- OneDrive/SharePoint – document sharing (pay for more storage)
- OneNote – document collaboration (Microsoft)
- Dropbox – document sharing (free for limited data storage, pay for more)
- Google Drive/Docs/Calendar/Hangouts – broad capability (free for limited data storage, pay for more)
- Slack – broad capability, especially with add on apps (free for smaller-scale use)
- Discord – broad capability, especially with add on apps (free)
- WebEx – voice and audio, some document sharing (basic is free, pay for more capability)
- HipChat – broad capability (basic is free, there is a cost for additional capability)
- Zoom – voice and video, some document sharing (basic is free, pay for additional capability)
- Yammer – broad capability (free with Office 365, pay for additional capability)
Working remotely may not be as convenient as face-to-face interaction, but it’s certainly possible and better for the safety of your staff and your own operational continuity. Through use of these tools, we can still conduct all the necessary activities in an EOC. We can communicate with people as a group or one-on-one. We can conduct collaborative meetings. We can develop documents, share drafts, and even work collectively on the same document in real time. We can view videos, take calls, write reports, manage information, and track resources.
Aside from EOC operations, I’d suggest that organizations look to these or similar tools to support remote work for their staff where possible. I have some recent tips on continuity here. For those of you in government, I suggest looking into what needs to be done to conduct public meetings in a virtual environment as well, while still ensuring they are open and accessible to the public. Tools like Skype, WebEx, or Zoom can help support this. States have varying requirements for public meetings, so these of course should be examined before making any changes. I’d also encourage courts, especially lower ones such as traffic court, to consider postponing their proceedings or looking to alternate means of conducting their proceedings that don’t require individuals to be there in person. I obviously appreciate that these are complex matters with a lot of legality, and as such may not have ideal solutions in the near-term, but good solutions absolutely need to be considered for future implementation.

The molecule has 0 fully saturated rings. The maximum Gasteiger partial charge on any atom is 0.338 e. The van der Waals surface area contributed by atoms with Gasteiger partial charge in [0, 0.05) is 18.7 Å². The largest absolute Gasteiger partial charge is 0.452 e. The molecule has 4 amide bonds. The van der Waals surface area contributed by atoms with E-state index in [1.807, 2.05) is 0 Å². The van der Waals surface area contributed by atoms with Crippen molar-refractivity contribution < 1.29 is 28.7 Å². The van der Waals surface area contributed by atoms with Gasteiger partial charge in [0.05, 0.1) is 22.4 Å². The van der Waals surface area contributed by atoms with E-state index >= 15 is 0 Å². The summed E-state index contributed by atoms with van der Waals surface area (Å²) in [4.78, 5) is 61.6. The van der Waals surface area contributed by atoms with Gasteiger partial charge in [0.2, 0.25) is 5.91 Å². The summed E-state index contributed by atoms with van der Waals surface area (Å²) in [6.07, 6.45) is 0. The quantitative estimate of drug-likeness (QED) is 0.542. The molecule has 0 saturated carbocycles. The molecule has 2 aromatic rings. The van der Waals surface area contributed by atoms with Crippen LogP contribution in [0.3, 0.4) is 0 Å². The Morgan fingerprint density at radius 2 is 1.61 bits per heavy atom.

The bottom line here is that social distancing applies to you, whether you like it or not. Some professions, such as public health and hospitals, first responders, and others have no choice but to continue engaging face-to-face and hands-on with people. They are provided with PPE and safety procedures to minimize their exposures while they continue providing these critical services. In emergency management, however, we do not need to be face-to-face. It’s an unnecessary risk to take and there is plenty of availability of technology tools to help us do what we need to do.
What collaboration tools do you use to support remote/virtual operations?
Be smart, be safe, be well.
© 2020 Timothy Riecker, CEDP